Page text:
Johnson & Johnson detects cancer-causing benzene in some spray sunscreens

WASHINGTON – On Wednesday, Johnson & Johnson announced it is voluntarily recalling 14 sunscreen products from five different product lines after finding benzene, a known carcinogen, in some popular sunscreen sprays.

J&J recommends consumers stop using and discard its Aveeno and Neutrogena aerosolized sunscreens. The company also notified distributors and retailers to stop selling the sprays and is arranging for the return of the products.

Benzene, a widely used industrial chemical, is not used as an ingredient in the sunscreen formulations, so it is not listed on product labels. But it may have contaminated the products during the manufacturing process.

The Centers for Disease Control and Prevention links long-term exposure to benzene to leukemia and other blood cancers.

In May, Valisure, an independent pharmacy and laboratory, tested sunscreen sprays and lotions and detected high levels of benzene in 78 of nearly 300 popular sunscreens and after-sun products. The lab petitioned the Food and Drug Administration to recall these contaminated batches.

Multiple studies in the past few months have documented the widespread occurrence of concerning contaminants in personal care products, including benzene in sunscreens and hand sanitizers and PFAS in nearly half of tested cosmetics.

“The FDA should set and enforce standards for chemical contaminants in everyday products like sunscreen so that consumers don’t need to rely on independent testing from labs like Valisure,” said EWG Senior Scientist David Andrews, Ph.D.

Although sunscreen sprays may seem appealing for using on children, who are constantly on the move, they may not coat the skin enough to ensure proper protection.

Want to take EWG’s sunscreen tips wherever you go?

“For 15 years, EWG has warned consumers about the health hazards linked to harmful ingredients that may be used in sunscreens,” said Carla Burns, EWG’s senior director of cosmetic science. “In that time, we’ve seen a substantial rise in sunscreen sprays. More than a quarter of the sunscreens reviewed in the 2021 sunscreens guide are sprays.”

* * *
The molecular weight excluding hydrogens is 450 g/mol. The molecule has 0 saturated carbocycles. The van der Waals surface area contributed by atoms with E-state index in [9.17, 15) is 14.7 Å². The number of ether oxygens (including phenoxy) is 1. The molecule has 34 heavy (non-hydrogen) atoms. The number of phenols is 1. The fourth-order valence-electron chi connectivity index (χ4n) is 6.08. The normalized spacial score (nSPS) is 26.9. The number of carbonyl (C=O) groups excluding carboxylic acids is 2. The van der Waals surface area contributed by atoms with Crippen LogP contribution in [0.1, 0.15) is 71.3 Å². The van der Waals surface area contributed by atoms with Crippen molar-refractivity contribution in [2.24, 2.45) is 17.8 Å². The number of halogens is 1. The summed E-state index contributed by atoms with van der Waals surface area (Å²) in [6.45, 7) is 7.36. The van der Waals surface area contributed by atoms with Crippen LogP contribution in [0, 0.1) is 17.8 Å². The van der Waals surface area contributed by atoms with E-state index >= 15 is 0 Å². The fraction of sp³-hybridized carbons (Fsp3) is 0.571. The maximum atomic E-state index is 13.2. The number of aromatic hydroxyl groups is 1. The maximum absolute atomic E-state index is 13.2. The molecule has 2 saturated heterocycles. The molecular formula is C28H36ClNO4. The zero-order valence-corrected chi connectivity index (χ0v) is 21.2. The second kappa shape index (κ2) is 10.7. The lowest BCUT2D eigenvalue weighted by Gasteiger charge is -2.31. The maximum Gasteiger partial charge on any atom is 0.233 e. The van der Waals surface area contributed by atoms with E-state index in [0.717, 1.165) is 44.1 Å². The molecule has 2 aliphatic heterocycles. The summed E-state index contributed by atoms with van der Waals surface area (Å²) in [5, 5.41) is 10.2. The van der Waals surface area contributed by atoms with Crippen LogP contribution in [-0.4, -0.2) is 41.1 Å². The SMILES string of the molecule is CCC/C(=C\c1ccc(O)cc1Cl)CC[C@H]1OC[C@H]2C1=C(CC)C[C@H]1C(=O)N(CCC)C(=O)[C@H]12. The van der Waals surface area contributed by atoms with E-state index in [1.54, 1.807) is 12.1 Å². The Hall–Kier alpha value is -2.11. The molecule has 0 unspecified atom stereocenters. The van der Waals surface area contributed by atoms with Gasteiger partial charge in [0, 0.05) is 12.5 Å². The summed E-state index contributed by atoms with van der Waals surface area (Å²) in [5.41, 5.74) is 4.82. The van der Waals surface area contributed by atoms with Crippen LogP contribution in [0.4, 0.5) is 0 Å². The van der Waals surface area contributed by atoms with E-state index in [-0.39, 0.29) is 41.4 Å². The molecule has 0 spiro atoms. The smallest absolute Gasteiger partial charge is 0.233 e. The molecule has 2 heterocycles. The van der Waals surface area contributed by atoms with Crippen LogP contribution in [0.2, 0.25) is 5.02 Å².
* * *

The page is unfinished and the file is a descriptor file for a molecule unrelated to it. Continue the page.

In 2019, the FDA recommended more safety tests of all spray and powder sunscreen products to ensure they cannot be inhaled deep into the lungs, where they could do irreversible damage. In pilot tests, the agency found that three in 14 sprays would not meet its proposed standard but did not say which products to avoid.

EWG recommends that consumers avoid all spray and powder sunscreen products.

“We expect the FDA to finalize its new sunscreens rules this fall,” said Scott Faber, EWG’s senior vice president of government affairs. “We hope the agency sets deadlines for companies to test their sunscreens for contaminants like benzene."

Here are some more tips to remember when selecting a sunscreen:

  • Choose a lotion instead of a spray – sunscreen sprays pose inhalation risks and may provide inadequate protection.
  • If you must use a pump or spray, apply it to your hands first and then wipe it on your skin.
  • Nine of the 14 recalled products advertise an SPF over 50, which EWG recommends avoiding because of its diminishing value.

Shoppers can download EWG’s Healthy Living App to get ratings and safety information on sunscreens and other personal care products. EWG’s sunscreen label decoder can also help consumers looking for safer sunscreens.

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The Environmental Working Group is a nonprofit, non-partisan organization that empowers people to live healthier lives in a healthier environment. Through research, advocacy and unique education tools, EWG drives consumer choice and civic action.

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